# Two Capacitors with a Resistor

Discussion in 'Homework Help' started by ErnieWork, Sep 28, 2011.

1. ### ErnieWork Thread Starter New Member

Sep 28, 2011
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0
I am given two circuits, each with two capacitors and a switch. Capacitor 1 is initially charged. I am asked to find the final charge in each capacitor after the system reaches equilibrium.

In P1 I set the final voltage of each capacitor equal to each other and I get

Q1/C1 = Q2/C2 Q1 + Q2 = Q0

subsituting Q2 = Q0 - Q1 and solving, i get

Q1 = (2/5)*Q0 and Q2 = (3/5)*Q0

But when the resistor is included, I cannot figure out what will happen. There are two things that do not add up to me:

-The voltage between the terminals of both capacitors will be equal again
-The total charge Q0 will be the same.

-The potential energy of the system will be lower than it was at t=0 due to the resistor dissipating some of the energy.

It seems like I should use the same method as p1 and set the voltages equal to each other, but I know that in part p1 the potential energy is conserved but in p2 some energy is dissipated.

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2. ### t_n_k AAC Fanatic!

Mar 6, 2009
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The final voltage and total charge (conservation of charge) will be the same in both cases. As you rightly point out, there is a net energy loss which again is the same in either case. The problem is accounting for the energy loss in the first case where there is no resistor. In the second case the energy is lost as heat in the resistor. In the first case there is no dissipative resistance element - so where did that energy go? This an idealized situation, because in a practical circuit there will always be a means of dissipating energy in the wiring & component parasitic resistances.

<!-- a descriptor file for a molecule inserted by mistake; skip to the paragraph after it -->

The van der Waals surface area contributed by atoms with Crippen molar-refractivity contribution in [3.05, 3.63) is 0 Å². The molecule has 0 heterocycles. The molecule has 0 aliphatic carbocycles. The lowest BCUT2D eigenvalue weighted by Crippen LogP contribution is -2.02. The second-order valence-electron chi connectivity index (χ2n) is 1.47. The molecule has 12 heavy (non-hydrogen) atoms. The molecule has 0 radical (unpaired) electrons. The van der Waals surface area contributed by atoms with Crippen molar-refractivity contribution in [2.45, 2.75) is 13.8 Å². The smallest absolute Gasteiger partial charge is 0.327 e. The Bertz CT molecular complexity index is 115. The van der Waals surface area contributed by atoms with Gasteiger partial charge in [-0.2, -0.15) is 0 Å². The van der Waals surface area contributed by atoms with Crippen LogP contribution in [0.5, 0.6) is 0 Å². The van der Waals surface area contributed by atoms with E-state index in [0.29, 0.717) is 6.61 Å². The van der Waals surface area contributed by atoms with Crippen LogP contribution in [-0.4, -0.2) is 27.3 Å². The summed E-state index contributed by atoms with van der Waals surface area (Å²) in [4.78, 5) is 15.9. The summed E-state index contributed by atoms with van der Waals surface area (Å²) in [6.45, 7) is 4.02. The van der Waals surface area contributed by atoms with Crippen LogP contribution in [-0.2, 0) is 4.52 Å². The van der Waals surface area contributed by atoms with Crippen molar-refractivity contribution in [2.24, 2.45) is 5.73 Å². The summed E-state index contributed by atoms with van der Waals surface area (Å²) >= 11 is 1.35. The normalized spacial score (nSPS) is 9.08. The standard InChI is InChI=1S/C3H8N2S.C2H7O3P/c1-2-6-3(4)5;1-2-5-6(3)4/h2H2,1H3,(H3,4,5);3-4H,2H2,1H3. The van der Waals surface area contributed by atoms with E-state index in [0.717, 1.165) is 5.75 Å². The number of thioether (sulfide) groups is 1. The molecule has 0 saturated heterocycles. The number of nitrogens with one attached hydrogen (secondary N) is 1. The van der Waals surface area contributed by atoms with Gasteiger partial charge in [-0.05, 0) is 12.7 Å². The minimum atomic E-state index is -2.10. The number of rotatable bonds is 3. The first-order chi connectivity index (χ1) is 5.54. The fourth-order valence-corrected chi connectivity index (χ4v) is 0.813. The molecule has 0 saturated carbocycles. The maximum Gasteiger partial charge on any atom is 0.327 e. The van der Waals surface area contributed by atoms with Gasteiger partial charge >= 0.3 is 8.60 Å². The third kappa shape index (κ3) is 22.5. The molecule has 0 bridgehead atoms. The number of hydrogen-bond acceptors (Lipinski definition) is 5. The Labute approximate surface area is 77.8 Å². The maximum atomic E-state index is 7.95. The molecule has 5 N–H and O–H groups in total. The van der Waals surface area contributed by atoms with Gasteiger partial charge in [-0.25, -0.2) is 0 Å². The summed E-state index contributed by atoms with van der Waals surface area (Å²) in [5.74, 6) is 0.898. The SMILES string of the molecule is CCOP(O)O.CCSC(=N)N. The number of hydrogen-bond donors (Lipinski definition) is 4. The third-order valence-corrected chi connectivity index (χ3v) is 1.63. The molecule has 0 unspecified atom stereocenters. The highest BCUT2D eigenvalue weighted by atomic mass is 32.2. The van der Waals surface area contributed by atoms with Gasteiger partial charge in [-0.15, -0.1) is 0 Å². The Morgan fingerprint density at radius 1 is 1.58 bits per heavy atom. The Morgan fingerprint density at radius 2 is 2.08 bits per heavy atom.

As a conceptual exercise it is possible to account for the energy loss in the idealized situation with zero resistance, by allowing for the generation of an electromagnetic impulse wave propagating away from the circuit. But this is a rather (fanciful?) fancy way of explaining a situation that can't exist in practice. Or maybe not - one could search for an electromagnetic impulse wave near a practical circuit (with an intentionally low a resistance as possible) with a very high rate of change in current and somehow do an energy balance. Not an experiment I'm interested in however.

Last edited: Sep 28, 2011
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3. ### ErnieWork Thread Starter New Member

Sep 28, 2011
2
0
Ahh I see, I realize that now that I look at the potential energy equation. Are all circuits with time varying current releasing EM radiation then?

Thank you for clearing this up.